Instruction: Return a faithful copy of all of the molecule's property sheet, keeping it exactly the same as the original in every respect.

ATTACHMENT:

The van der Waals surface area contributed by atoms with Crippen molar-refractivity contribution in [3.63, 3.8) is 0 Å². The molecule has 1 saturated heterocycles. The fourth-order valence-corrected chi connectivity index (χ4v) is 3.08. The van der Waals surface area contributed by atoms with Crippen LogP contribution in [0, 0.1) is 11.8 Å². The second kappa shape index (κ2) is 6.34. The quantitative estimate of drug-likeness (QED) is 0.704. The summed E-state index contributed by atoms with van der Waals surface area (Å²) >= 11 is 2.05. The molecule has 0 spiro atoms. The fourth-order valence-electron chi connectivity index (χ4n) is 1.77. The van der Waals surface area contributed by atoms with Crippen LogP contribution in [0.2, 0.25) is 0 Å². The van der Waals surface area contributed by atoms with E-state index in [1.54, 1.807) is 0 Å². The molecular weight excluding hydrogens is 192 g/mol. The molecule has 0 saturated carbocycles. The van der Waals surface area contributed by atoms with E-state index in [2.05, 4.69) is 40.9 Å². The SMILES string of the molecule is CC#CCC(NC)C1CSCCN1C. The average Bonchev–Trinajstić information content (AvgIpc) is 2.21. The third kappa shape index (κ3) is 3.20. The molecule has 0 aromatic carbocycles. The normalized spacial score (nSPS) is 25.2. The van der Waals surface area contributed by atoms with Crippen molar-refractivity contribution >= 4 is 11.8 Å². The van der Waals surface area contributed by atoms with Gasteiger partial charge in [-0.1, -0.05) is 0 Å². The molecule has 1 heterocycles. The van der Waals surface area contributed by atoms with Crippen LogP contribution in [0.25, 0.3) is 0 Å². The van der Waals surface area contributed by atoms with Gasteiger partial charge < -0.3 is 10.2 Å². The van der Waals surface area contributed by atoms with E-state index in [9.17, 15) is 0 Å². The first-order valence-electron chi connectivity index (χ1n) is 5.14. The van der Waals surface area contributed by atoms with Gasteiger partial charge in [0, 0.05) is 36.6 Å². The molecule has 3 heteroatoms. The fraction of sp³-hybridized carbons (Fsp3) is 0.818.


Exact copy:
The van der Waals surface area contributed by atoms with Crippen molar-refractivity contribution in [3.63, 3.8) is 0 Å². The molecule has 1 saturated heterocycles. The fourth-order valence-corrected chi connectivity index (χ4v) is 3.08. The van der Waals surface area contributed by atoms with Crippen LogP contribution in [0, 0.1) is 11.8 Å². The second kappa shape index (κ2) is 6.34. The quantitative estimate of drug-likeness (QED) is 0.704. The summed E-state index contributed by atoms with van der Waals surface area (Å²) >= 11 is 2.05. The molecule has 0 spiro atoms. The fourth-order valence-electron chi connectivity index (χ4n) is 1.77. The van der Waals surface area contributed by atoms with Crippen LogP contribution in [0.2, 0.25) is 0 Å². The van der Waals surface area contributed by atoms with E-state index in [1.54, 1.807) is 0 Å². The molecular weight excluding hydrogens is 192 g/mol. The molecule has 0 saturated carbocycles. The van der Waals surface area contributed by atoms with E-state index in [2.05, 4.69) is 40.9 Å². The SMILES string of the molecule is CC#CCC(NC)C1CSCCN1C. The average Bonchev–Trinajstić information content (AvgIpc) is 2.21. The third kappa shape index (κ3) is 3.20. The molecule has 0 aromatic carbocycles. The normalized spacial score (nSPS) is 25.2. The van der Waals surface area contributed by atoms with Crippen molar-refractivity contribution >= 4 is 11.8 Å². The van der Waals surface area contributed by atoms with Gasteiger partial charge in [-0.1, -0.05) is 0 Å². The molecule has 1 heterocycles. The van der Waals surface area contributed by atoms with Crippen LogP contribution in [0.25, 0.3) is 0 Å². The van der Waals surface area contributed by atoms with Gasteiger partial charge < -0.3 is 10.2 Å². The van der Waals surface area contributed by atoms with E-state index in [9.17, 15) is 0 Å². The first-order valence-electron chi connectivity index (χ1n) is 5.14. The van der Waals surface area contributed by atoms with Gasteiger partial charge in [0, 0.05) is 36.6 Å². The molecule has 3 heteroatoms. The fraction of sp³-hybridized carbons (Fsp3) is 0.818.